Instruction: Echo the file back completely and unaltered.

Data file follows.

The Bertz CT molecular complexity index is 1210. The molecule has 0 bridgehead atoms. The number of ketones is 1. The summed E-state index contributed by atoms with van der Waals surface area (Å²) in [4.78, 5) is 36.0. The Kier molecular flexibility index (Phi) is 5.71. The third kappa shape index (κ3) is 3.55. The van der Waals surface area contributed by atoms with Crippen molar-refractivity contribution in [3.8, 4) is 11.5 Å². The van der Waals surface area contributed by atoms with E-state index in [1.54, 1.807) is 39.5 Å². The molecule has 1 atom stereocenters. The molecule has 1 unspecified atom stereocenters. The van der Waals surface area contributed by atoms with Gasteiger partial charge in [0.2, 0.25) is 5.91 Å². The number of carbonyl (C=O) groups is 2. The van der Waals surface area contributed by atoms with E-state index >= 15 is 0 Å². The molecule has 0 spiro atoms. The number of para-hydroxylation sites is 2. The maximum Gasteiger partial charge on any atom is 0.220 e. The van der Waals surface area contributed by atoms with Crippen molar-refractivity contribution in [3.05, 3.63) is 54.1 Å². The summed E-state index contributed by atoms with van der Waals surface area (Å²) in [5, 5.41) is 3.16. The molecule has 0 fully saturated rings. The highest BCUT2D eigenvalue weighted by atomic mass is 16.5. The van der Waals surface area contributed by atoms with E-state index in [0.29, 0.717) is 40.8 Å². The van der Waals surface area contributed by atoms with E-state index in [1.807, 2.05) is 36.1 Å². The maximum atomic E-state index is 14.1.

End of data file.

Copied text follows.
The Bertz CT molecular complexity index is 1210. The molecule has 0 bridgehead atoms. The number of ketones is 1. The summed E-state index contributed by atoms with van der Waals surface area (Å²) in [4.78, 5) is 36.0. The Kier molecular flexibility index (Phi) is 5.71. The third kappa shape index (κ3) is 3.55. The van der Waals surface area contributed by atoms with Crippen molar-refractivity contribution in [3.8, 4) is 11.5 Å². The van der Waals surface area contributed by atoms with E-state index in [1.54, 1.807) is 39.5 Å². The molecule has 1 atom stereocenters. The molecule has 1 unspecified atom stereocenters. The van der Waals surface area contributed by atoms with Gasteiger partial charge in [0.2, 0.25) is 5.91 Å². The number of carbonyl (C=O) groups is 2. The van der Waals surface area contributed by atoms with E-state index >= 15 is 0 Å². The molecule has 0 spiro atoms. The number of para-hydroxylation sites is 2. The maximum Gasteiger partial charge on any atom is 0.220 e. The van der Waals surface area contributed by atoms with Crippen molar-refractivity contribution in [3.05, 3.63) is 54.1 Å². The summed E-state index contributed by atoms with van der Waals surface area (Å²) in [5, 5.41) is 3.16. The molecule has 0 fully saturated rings. The highest BCUT2D eigenvalue weighted by atomic mass is 16.5. The van der Waals surface area contributed by atoms with E-state index in [0.29, 0.717) is 40.8 Å². The van der Waals surface area contributed by atoms with E-state index in [1.807, 2.05) is 36.1 Å². The maximum atomic E-state index is 14.1.